That small issue aside, it was a lovely day. Aden brought me breakfast in bed, which we shared. (Toast, omelet, and water, plus a flower in a vase–that girl has gotten good at this!) Then an hour later I got another breakfast in bed because Ian made waffles, so that was nice too. The girls curled up with me for awhile to listen to a few more chapters of The Wonderful Wizard of Oz which we are trying to finish up in time for book club. Then we did about a dozen trips around the block on bikes and a scooter. I tried to follow Quinn because age four seems a bit young to keep pedaling out of sight, so I kept cutting through the alley in the middle of our block to head him off and keep track of where he was. It was beautiful out, and a good day for kids to be essentially rolling along in circles (or, I guess technically squares).
I also pushed Quinn on the swing for awhile, which he will happily do forever if you are up to it. You can push him until he literally falls asleep in the swing. Anyway, the funny thing about our swing set is that last year when we put it in, we installed it on top of a spot where there used to be a garden. I had someone move all the bulbs to a different area of the yard, but apparently he missed, well, LOTS, so until the tulips are done we are down one swing because the kids don’t want to hurt the flowers.
But Mona’s experience was new, and I never could have predicted it. In the past Mona was the first player on the program. She would get in front of the audience wearing her velvet dress and shuffling along carefully in her high heel shoes. She would beam at everyone, play her song, not care if she made mistakes, smile and bow…. Mona is charming on stage and always took recitals in stride.
But this year was different, and I’m kicking myself for not being better prepared, both as a mom and a violin teacher. I did not grab her book before we left the house because she could not have had her piece better memorized. She has been working on it for weeks and playing it up to 20 times a day in anticipation, but I should have known better and just brought the book along. The other thing was I had Aden run through her piece outside before the concert to help her warm up, and I should have done the same with Mona. But since Mona has never been nervous about performing before it didn’t occur to me.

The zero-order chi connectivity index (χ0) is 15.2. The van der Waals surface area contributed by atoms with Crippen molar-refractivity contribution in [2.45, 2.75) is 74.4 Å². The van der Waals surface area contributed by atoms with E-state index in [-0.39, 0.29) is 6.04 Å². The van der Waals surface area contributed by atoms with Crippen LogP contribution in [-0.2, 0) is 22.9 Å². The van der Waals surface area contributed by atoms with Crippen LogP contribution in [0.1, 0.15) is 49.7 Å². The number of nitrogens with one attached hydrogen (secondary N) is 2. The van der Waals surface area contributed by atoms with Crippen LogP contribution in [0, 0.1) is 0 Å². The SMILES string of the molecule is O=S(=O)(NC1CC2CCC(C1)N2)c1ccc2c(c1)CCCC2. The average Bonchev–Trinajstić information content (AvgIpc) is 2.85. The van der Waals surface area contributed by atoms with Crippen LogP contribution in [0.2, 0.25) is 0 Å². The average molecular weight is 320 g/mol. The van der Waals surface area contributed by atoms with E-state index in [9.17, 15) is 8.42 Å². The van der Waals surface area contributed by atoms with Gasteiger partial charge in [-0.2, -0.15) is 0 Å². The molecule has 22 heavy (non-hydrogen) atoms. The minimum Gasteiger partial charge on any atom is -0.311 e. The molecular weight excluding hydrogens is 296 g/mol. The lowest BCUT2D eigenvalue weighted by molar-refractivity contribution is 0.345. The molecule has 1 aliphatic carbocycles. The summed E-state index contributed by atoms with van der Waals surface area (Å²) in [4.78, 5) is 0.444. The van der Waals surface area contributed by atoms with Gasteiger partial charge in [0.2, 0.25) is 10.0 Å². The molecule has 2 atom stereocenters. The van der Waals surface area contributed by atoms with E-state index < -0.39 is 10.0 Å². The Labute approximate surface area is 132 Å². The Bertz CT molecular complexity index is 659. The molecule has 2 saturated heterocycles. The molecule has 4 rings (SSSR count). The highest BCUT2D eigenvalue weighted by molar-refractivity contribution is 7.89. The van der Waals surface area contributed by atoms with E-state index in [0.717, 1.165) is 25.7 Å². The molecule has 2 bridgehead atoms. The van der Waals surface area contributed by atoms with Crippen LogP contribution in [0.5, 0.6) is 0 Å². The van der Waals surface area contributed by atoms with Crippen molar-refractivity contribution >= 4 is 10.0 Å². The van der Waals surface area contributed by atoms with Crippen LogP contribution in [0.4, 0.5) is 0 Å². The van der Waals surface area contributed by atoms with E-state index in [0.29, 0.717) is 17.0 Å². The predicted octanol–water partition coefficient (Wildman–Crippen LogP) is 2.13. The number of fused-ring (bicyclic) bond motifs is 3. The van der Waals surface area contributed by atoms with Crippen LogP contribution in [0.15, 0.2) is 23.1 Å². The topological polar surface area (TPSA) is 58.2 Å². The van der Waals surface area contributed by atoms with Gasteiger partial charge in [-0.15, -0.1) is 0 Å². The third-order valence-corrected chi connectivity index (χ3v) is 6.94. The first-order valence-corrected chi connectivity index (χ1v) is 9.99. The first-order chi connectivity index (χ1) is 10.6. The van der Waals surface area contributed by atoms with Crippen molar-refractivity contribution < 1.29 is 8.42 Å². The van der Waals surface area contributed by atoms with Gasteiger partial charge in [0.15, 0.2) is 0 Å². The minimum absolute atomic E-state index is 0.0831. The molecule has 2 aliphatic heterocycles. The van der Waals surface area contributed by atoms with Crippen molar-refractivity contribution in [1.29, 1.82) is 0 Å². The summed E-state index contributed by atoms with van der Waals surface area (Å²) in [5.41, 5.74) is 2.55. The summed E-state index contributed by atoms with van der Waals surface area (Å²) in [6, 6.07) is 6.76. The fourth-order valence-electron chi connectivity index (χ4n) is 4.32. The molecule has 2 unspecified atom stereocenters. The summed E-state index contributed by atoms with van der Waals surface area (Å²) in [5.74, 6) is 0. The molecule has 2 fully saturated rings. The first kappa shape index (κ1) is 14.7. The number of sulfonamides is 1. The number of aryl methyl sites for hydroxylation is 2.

This year Mona was third on the program. When it was her turn to take the stage, she shuffled up in her high heels, faced the audience, and froze. I could see it all over her face that she blanked on how the song went. If I’d been sitting closer I would have offered her, “A, A, one, one….?” But I couldn’t help her. Her teacher asked if she’d like the book, but it was not the copy Mona was used to and had none of the pencil markings in it that would have jogged her memory. She looked sadly at the book with her instrument under her chin, but didn’t know what to play. My heart broke for her.
Her teacher kindly ushered Mona back toward her seat and announced we would try Mona’s part of the recital later in the program. Mona took her seat between her sister and me, and pressed her mouth against my shoulder to muffle her sobs. My poor sweet girl.
After Mona’s tears were done, I detached myself from Quinn. Quinn is usually well behaved in public settings like concerts. He sits still and claps politely, but at this recital he just flopped all over me and kept repeating, “This is long. Why is this so long?” What happened to my cooperative little guy? In any case, after managing to convince Mona to ditch her high heels for a minute so we could more easily slip out of the hall together, we ducked out back.
I hugged her and told her it was okay. I put her tiny violin on my shoulder and played her song so she could remember how it was supposed to go. As soon as she heard the notes her face lit up in recognition and she said, “Can I try it now?” I handed over the violin and she played through her song perfectly. Just like she’s been doing at home for weeks. I asked her if she was ready to go back in. She nodded, hugged me, and said, “Thanks mom.” We quietly took our places in the audience again.
At the very end of the program Mona was ready to give her song another shot. Her teacher invited her back on stage, and again when Mona faced the audience she froze and asked for the book. But this time she pushed ahead. She made a couple of false starts, but then with quiet, even tone and nicely in tune, she played her piece. She bowed. She looked happy. She helped herself to many snacks at the reception.
When I think of Mona I think of her like this:
She can certainly be shy, but she’s often front and center. She’s not usually concerned about what other people think, and although she’s flamboyant in her taste and expression, she does not seek drama. Mona at one time was terrifyingly fearless, but she’s changed as she’s gotten older. It’s hard to let go of old notions about people, even people you see every day who show you how they’ve evolved. The Mona at the recital was not the front and center Mona. She was a girl who wanted to be at the end of the line for receiving little ribbons to commemorate the event. She wanted to blend into the background. She was ready to take off her high heels when the performance was over.
I’m so proud of Mona for hitting that stage again. If she had left the hall without ever playing her piece I fear that experience could have stayed with her in a negative light for a long time to come. Emotional events like that can be hard to shake, especially in a area like music performance. But Mona played her piece all the way through and simply said, “Thank you” when people complimented her afterward.